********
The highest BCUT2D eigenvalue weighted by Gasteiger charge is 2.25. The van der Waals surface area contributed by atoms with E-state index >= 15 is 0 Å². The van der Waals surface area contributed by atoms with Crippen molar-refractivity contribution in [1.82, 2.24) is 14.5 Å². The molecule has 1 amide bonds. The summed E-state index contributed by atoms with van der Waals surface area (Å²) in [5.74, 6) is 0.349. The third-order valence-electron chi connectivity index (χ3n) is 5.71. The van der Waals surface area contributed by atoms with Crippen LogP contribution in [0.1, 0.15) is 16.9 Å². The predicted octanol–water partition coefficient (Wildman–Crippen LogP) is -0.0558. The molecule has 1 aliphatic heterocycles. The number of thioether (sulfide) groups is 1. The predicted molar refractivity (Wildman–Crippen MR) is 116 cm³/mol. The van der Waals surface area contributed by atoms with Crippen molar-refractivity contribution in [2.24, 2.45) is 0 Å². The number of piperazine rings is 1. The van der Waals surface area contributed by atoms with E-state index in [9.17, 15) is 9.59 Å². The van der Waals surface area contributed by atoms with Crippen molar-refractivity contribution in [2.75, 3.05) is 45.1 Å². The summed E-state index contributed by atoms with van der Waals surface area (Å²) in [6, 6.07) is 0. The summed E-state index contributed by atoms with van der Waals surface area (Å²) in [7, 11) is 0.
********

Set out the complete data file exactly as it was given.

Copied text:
The highest BCUT2D eigenvalue weighted by Gasteiger charge is 2.25. The van der Waals surface area contributed by atoms with E-state index >= 15 is 0 Å². The van der Waals surface area contributed by atoms with Crippen molar-refractivity contribution in [1.82, 2.24) is 14.5 Å². The molecule has 1 amide bonds. The summed E-state index contributed by atoms with van der Waals surface area (Å²) in [5.74, 6) is 0.349. The third-order valence-electron chi connectivity index (χ3n) is 5.71. The van der Waals surface area contributed by atoms with Crippen LogP contribution in [0.1, 0.15) is 16.9 Å². The predicted octanol–water partition coefficient (Wildman–Crippen LogP) is -0.0558. The molecule has 1 aliphatic heterocycles. The number of thioether (sulfide) groups is 1. The predicted molar refractivity (Wildman–Crippen MR) is 116 cm³/mol. The van der Waals surface area contributed by atoms with Crippen molar-refractivity contribution in [2.24, 2.45) is 0 Å². The number of piperazine rings is 1. The van der Waals surface area contributed by atoms with E-state index in [9.17, 15) is 9.59 Å². The van der Waals surface area contributed by atoms with Crippen molar-refractivity contribution in [2.75, 3.05) is 45.1 Å². The summed E-state index contributed by atoms with van der Waals surface area (Å²) in [6, 6.07) is 0. The summed E-state index contributed by atoms with van der Waals surface area (Å²) in [7, 11) is 0.